In Memorial Day remarks, Biden honors troops who 'gave all' to protect democracy
President Biden honored fallen soldiers for the 155th ceremony of Memorial Day at Arlington National Cemetery outside Washington, D.C., on Monday.
The president was joined by Vice President Harris, first lady Jill Biden and second gentleman Douglas Emhoff, as well as some members of the president's cabinet.
"Every year, as a nation, we undertake this rite of remembrance, for we must never forget the price that was paid to protect our democracy. We must never forget the lives these flags, flowers and marble markers represent: a mother, a father, a son, a daughter, a sister, a spouse, a friend. An American," Biden said. "Every year, we remember. And every year, it never gets easier."
Biden spoke of the personal experience of losing his son, Beau Biden, who died eight years ago on Tuesday. The younger Biden was deployed as a major in the National Guard in Iraq and died of cancer.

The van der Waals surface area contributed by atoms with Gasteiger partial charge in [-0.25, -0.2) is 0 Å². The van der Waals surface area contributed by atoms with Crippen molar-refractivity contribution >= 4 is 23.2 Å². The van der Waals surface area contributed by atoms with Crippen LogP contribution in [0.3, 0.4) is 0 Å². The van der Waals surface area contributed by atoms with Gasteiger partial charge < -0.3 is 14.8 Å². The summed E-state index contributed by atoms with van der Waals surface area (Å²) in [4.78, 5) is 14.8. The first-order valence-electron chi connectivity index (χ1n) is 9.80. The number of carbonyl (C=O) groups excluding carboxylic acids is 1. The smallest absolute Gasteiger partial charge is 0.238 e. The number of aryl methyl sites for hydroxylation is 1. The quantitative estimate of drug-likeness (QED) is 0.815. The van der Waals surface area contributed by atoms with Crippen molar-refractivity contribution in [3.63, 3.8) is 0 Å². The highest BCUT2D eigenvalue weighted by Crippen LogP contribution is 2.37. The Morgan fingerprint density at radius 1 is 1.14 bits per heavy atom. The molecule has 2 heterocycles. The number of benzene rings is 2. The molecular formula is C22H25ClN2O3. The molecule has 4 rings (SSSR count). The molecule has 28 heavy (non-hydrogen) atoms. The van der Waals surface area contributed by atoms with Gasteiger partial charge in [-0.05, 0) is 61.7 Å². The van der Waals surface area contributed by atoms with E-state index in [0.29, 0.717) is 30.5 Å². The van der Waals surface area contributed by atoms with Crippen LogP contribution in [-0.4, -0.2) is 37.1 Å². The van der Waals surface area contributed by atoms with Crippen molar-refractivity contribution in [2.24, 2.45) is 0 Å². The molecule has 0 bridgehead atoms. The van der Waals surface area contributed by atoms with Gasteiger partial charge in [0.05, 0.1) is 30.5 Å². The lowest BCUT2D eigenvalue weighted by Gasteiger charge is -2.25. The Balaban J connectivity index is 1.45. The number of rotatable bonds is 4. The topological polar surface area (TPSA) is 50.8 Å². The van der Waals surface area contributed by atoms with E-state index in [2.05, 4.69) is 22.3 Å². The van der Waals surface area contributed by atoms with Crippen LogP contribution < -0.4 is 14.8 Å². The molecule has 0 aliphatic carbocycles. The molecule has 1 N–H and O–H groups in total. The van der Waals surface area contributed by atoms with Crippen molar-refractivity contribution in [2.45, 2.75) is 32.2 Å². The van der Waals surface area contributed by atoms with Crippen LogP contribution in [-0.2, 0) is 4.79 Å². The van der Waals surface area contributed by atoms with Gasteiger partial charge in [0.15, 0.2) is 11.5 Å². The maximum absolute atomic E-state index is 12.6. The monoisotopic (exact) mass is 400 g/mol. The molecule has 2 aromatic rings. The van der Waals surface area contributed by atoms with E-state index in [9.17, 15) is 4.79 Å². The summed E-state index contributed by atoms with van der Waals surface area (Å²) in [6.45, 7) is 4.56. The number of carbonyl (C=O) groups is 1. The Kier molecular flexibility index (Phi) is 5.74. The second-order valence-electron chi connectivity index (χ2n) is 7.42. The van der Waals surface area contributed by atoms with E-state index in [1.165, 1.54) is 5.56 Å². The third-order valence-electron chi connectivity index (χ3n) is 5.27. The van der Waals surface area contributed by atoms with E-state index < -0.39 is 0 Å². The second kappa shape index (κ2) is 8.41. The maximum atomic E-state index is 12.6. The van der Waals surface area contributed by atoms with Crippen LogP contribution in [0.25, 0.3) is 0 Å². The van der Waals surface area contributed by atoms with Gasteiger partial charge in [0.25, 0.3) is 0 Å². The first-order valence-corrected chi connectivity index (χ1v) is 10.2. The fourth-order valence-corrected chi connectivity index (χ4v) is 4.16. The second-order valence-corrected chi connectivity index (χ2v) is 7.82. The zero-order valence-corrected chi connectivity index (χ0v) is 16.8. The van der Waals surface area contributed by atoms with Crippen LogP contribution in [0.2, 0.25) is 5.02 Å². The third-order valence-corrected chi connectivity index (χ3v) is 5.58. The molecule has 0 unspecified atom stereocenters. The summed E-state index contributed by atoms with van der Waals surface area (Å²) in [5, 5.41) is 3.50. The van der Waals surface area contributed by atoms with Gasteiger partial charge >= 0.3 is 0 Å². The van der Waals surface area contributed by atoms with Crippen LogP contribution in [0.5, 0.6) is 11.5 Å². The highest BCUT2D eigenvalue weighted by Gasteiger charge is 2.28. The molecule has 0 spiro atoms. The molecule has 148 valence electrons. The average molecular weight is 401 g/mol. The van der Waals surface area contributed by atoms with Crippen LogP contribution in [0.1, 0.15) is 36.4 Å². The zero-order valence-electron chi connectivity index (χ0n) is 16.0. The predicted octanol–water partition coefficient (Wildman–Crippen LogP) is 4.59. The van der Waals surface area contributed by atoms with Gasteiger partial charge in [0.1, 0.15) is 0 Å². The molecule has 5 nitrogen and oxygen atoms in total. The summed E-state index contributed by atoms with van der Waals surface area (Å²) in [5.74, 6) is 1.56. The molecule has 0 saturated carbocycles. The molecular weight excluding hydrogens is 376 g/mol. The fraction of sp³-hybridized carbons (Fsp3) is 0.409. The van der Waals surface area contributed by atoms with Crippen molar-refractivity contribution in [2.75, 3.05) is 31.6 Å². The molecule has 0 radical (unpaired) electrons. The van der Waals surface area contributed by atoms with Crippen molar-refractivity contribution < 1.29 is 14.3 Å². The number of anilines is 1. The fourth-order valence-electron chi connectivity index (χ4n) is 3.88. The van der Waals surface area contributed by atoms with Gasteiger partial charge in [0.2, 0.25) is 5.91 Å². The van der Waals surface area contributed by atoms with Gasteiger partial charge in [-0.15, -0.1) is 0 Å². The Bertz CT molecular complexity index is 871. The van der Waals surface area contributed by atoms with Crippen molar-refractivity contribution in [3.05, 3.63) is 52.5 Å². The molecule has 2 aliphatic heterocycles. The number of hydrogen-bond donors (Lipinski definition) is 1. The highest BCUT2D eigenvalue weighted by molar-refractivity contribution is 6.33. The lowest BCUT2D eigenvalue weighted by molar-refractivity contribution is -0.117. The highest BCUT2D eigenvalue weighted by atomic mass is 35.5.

"As it is for so many of you, the pain of his loss is with us every day, but particularly sharp on Memorial Day. It's still clear," the president said. "But so is the pride Jill and I feel in his service."
Biden also noted that this year marks significant anniversaries for the armed forces.
"For our democracy is our strength, the wellspring of possibilities, and the source of endless, endless renewal. It's how we've been able to constantly change and adapt through the centuries. ... It's a truth we celebrate this year as we mark 75 years of a desegregated military, 75 years of women's full integration, 50 years of an all-volunteer force," he said.
"We're the only nation in the world built on an idea that we're all created equal. We haven't always lived up to it, but we've never walked away from it. And today, standing together to honor those Americans who dared all and gave all for our nation, we can say clearly: We never will," Biden said.
Biden gave his remarks in Arlington just one day after negotiating a deal over the debt ceiling with Republican House Speaker Kevin McCarthy.
Speaking with reporters on Monday, Biden maintained that the bill is a "bipartisan deal" and said it would pass by June 5, the estimated date of when the the country would run out of money to pay its bills.
"There is no reason it shouldn't get done by the 5th. I'm confident that we'll get a vote in both Houses, and we'll see," Biden said.
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